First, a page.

Voyager comes across a wormhole to the alpha quadrant, everything proceeds as planned and nothing bad ha–
Like a lot of Voyager episodes, especially in the early seasons, here we have a solid character piece marred by way too much technobabble.
The script mostly focuses on Janeway and Harry, and their eagerness to get home, but they never interact one-on-one. This is an interesting choice, and makes sense — she’s the captain, he’s the greenest of ensigns, even after the events of “The Cloud”, they’re not going to confide in each other.
And what is there to say? “I’m so keen to get home.”/”Hey, me too!”
The lack of personal interaction between them, combined with the bittersweet, ambiguous ending, creates a really interesting tension, a sense of a story half-told. I think that’s a feature, not a bug, because … that’s what this is.
The tension in “Eye of the Needle” comes from the audience’s knowledge that Voyager’s not going to get home in its seventh episode. That’s mirrored by Janeway and Tuvok’s awareness that Harry is way too excited about the possibility, and he’s going to find out sooner or later that Santa’s not real.
And Harry’s excitement is infectious. He and B’Elanna get to interact one on one for the first time since “Caretaker”, and even though she has nothing waiting for her in the alpha quadrant — she doesn’t even know for sure where in the galaxy her mother is living these days — she’s still tripping over herself to tell Janeway when she realises the crew could beam themselves through the wormhole and onto the Romulan ship at the other end.
Naturally, it’s too good to last, but I’m impressed by how well the episode builds up hope, only for Tuvok to dash it at the very end.
Kes continues to be the most valuable supporting character, as she progresses in her medical education and also becomes an advocate for the Doctor’s personhood.
It’s honestly a mystery to me how anyone could decide she was the character they could best afford to lose — and I know that was a fairly last-minute change, and it was originally Garrett Wang who was going to be fired, but I wouldn’t have ditched him, either.
Kes’s work on the Doctor’s behalf leads Janeway to begin to regard him as an individual in his own right, as opposed to a badly-programmed app, which sets her down the path that will end in deciding to rehabilitate a Borg drone. This is a nice convergence of three character arcs.
Among the Doctor’s pet peeves: being left online with no way to switch himself off. He’s concerned that, if the crew does beam through the wormhole to Romulan space, he might accidentally be left online, alone, for all eternity.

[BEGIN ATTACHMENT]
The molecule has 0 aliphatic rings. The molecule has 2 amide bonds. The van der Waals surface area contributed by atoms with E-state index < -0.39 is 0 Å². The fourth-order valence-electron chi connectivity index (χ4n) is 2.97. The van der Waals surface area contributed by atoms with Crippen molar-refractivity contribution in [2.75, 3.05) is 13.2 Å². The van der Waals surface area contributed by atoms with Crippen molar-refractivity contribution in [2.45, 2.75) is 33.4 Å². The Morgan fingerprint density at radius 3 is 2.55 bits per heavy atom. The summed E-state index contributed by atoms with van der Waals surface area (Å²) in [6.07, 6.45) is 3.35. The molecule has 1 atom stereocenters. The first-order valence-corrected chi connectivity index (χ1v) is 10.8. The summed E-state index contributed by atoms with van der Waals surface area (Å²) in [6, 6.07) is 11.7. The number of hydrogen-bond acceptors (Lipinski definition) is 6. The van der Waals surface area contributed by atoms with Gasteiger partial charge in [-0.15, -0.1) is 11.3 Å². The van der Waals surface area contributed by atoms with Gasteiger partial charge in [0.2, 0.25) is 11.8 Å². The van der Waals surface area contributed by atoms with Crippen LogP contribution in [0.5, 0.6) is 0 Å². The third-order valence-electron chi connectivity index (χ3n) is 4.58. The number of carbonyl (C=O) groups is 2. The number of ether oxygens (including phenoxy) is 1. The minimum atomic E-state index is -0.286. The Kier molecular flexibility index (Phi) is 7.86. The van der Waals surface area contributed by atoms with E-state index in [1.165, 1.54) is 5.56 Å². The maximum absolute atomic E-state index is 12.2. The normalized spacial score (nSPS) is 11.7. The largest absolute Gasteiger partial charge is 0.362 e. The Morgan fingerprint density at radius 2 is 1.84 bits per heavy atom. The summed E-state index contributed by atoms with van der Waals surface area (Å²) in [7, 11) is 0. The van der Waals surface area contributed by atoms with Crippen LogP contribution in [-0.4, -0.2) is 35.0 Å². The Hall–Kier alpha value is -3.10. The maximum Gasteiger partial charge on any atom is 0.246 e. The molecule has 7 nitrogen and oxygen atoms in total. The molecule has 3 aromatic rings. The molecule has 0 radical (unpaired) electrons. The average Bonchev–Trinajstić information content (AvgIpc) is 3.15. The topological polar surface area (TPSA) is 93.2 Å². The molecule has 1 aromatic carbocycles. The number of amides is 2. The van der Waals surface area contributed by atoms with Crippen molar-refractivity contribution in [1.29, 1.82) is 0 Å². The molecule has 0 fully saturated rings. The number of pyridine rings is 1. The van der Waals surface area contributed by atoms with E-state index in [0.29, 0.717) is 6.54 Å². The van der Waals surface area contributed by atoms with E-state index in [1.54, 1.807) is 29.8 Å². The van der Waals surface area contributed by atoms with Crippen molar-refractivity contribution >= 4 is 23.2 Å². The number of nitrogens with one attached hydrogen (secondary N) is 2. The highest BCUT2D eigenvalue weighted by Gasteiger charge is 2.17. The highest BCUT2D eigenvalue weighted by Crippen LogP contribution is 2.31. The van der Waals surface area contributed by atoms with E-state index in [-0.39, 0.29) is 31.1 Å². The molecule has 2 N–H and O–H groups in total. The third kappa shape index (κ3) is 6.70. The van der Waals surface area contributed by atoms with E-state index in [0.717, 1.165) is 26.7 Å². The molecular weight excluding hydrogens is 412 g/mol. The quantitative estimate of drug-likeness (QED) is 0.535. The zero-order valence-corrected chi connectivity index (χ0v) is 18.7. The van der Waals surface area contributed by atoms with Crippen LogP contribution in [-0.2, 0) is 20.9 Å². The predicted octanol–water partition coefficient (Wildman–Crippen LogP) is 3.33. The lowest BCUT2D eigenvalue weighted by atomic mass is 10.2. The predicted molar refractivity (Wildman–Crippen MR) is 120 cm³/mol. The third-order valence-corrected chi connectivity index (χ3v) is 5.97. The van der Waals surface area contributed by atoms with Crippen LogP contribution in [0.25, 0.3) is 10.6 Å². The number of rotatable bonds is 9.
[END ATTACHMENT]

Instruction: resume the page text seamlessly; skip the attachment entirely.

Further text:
It’s okay, dude, Kes doesn’t say, Janeway will definitely hit the self-destruct before she abandons ship.
Important sleepwear business
I cannot let this episode pass without a few words on Janeway’s terrible pyjamas.
Apparently, she sleeps in a pink satin nightgown (because the costume department of this era just loved putting redheads in pink satin), but with matching … leggings? Harem pants? underneath.
Because a woman’s sleepwear, according to ’90s Trek, must be extremely feminine, but also unreasonably complicated.
I’ve said before that Discovery‘s athleisurewear inspirations are going to look super dated in a couple of decades — but there’s a lot to be said for its unisex Starfleet jim jams. Not to mention standard issue trackie daks and hoodies.
Wig Watch 2k18
Though she has yet to adopt her classic pixie cut, Kes’s hair is improving with every episode. I mean, it actually looks like hair these days!
Janeway, meanwhile, apparently keeps her extremely ’90s bouffant in place even when sleeping.
- This is Voyager’s third temporal anomaly, if you’re counting.
- When the Romulan captain offers to warn Starfleet not to send Voyager to the Badlands, Chakotay objects on the grounds that they’ve already had a big impact on events in the delta quadrant. Which is true, but surely he’s also aware that not sending Voyager just means he and his crew would be stranded alone.
- (For the four and a half minutes it will take Seska to lead a mutiny and become a pirate queen, anyway.)
- Jeri Taylor is co-credited as the writer for this script, but there are some off-moments which seem like the work of a less experienced writer — for example, Janeway addresses B’Elanna as “Torres”, and the Romulan is addressed as “Captain” not “Commander”.
- Saying that Kate Mulgrew gives a great performance is like remarking on the unusual wetness of water, but she’s especially good in Janeway’s late-night Skype session with the Romulan captain.
Do I recommend it?
Yes. Solid characterisation, and a rare episode where the show’s reluctance to change the status quo actually heightens the tension.